The Gadbois family needed to find a way for Nick to live near the family, but with his own space. So the family came up with an ingenious solution. They are building a small house on their farm, where Nick can have 24-hour support to carry out activities of daily living and receive the in-home services that he needs.
The family thought they would have more time to save for this project, but time has run out. So they’ve begun raising funds for a down payment on a construction loan to build a 2 bedroom house for Nick, about 100 feet from the main house.
Gadbois explained why this is the perfect solution for Nick:
There will always be someone with him overnight, and someone to assist him with more challenging ADLs like cooking, shopping, home maintenance. There will be space for him to engage in therapies at home (he can often find outpatient settings triggering). And there will be a little garden where he can tend his own food and flowers.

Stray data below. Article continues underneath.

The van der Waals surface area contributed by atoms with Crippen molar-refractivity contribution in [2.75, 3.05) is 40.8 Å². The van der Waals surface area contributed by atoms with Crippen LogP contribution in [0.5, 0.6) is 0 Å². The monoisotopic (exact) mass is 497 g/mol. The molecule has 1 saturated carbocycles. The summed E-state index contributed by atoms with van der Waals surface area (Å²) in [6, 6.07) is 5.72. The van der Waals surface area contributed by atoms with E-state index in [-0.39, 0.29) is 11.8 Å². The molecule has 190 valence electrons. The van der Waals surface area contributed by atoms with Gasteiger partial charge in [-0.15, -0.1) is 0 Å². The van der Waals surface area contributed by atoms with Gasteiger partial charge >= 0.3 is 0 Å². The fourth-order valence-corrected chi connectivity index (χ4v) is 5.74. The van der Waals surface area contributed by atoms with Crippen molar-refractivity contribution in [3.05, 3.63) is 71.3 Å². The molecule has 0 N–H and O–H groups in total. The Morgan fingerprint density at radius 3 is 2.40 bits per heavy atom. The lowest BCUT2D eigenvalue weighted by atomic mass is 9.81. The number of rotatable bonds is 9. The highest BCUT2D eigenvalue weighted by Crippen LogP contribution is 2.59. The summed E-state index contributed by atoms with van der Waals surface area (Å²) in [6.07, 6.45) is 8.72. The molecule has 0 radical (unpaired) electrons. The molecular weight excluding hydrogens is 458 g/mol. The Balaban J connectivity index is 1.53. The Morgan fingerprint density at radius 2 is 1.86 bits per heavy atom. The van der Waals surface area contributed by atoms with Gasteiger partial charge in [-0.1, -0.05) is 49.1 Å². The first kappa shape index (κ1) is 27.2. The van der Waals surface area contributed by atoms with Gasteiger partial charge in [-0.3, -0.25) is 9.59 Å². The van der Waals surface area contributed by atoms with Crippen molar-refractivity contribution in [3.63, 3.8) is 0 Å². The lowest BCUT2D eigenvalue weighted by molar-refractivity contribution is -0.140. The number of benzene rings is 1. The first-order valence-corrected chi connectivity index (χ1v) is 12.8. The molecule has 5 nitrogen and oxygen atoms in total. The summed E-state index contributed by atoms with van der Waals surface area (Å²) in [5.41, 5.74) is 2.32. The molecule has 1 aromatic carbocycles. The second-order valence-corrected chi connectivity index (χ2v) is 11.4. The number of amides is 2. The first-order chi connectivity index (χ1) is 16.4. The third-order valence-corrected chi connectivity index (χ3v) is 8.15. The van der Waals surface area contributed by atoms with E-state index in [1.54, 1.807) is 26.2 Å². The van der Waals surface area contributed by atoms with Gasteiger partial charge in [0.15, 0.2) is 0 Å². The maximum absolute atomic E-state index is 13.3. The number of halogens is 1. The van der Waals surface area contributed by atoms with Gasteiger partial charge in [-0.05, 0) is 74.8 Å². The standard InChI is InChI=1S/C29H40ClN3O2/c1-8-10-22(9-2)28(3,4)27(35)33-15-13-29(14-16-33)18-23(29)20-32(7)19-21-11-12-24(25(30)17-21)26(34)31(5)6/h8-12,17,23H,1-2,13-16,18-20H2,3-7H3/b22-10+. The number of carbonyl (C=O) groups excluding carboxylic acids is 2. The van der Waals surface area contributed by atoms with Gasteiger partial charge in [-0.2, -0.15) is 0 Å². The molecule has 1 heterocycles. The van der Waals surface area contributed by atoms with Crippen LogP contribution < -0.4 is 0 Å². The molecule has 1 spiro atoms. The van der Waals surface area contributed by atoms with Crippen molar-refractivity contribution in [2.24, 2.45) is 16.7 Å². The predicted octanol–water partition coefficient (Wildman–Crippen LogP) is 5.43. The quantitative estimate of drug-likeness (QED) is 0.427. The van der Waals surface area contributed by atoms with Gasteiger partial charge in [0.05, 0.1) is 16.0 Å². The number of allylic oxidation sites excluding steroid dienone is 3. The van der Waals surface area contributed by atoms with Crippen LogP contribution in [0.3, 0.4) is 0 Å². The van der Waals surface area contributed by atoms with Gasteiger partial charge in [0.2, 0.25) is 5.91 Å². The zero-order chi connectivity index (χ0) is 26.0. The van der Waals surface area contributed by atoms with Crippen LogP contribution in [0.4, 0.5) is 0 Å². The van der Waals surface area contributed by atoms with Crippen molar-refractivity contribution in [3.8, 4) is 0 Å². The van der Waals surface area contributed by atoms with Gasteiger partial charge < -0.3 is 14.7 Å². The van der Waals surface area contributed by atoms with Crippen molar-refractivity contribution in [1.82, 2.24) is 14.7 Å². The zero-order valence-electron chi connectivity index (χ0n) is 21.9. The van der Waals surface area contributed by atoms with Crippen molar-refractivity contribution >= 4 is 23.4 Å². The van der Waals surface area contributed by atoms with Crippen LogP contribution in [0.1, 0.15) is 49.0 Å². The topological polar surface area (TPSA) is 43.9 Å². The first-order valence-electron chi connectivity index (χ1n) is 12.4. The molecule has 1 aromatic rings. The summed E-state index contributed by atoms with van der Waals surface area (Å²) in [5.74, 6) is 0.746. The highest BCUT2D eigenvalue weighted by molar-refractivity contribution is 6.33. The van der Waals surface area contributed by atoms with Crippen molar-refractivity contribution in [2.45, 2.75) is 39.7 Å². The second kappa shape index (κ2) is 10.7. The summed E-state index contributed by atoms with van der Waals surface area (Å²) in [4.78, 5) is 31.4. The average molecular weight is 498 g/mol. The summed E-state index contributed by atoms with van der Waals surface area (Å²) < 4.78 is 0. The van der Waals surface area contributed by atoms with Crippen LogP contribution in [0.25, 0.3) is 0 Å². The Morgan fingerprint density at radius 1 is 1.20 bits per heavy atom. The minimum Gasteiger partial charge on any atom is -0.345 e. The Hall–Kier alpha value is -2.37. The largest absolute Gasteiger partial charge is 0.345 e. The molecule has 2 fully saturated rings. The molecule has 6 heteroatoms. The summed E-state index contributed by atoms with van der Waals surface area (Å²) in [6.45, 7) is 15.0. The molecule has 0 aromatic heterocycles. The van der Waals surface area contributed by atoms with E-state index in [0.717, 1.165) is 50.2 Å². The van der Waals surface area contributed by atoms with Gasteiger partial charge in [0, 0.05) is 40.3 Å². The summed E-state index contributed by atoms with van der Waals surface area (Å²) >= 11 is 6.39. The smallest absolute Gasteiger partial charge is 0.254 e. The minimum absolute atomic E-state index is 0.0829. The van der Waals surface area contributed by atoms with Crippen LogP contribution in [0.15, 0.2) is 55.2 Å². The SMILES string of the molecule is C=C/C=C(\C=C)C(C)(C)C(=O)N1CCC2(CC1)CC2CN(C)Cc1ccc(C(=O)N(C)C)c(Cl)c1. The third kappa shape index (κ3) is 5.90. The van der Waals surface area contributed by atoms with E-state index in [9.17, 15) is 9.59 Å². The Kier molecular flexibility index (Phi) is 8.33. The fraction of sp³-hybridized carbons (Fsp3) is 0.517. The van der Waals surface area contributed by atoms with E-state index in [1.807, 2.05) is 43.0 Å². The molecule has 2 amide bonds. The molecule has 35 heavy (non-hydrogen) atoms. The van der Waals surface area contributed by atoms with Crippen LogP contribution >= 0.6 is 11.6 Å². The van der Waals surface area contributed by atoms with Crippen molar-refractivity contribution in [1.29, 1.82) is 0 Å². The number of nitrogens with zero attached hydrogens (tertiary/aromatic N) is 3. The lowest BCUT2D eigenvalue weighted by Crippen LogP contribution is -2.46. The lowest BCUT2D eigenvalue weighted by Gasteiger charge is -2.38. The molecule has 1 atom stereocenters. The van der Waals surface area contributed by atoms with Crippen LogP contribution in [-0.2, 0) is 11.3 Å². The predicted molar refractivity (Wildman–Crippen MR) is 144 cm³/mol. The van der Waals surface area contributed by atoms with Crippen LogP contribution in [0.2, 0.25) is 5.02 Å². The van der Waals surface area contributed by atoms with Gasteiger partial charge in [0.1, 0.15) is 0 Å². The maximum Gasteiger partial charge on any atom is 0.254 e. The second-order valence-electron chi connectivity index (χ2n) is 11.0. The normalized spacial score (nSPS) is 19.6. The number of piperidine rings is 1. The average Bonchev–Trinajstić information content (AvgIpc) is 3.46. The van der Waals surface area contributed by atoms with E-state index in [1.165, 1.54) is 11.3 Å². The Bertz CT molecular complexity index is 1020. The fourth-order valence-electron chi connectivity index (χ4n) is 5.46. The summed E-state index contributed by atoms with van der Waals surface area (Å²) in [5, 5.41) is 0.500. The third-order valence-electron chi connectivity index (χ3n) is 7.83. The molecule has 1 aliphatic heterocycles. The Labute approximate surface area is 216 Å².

He will be able to participate in homeschooling again if that is what he wishes. And we can engage a job coach to come work with him on various tasks here on the farm – seeding and watering trays, working with the animals, hauling and stacking – all of which he loves.
More than anything, she is proud of her son and wants to help him live his life to the fullest. “One of Nick’s greatest triumphs is that he doesn’t give up,” she said. “Despite all of his early setbacks in life, he is so strong.”
I had the chance to catch up with Gadbois about her plans for building a home for Nick on the family’s farm. She shared more of their story and some tips for other families who want to use a similar solution for their own members with special needs.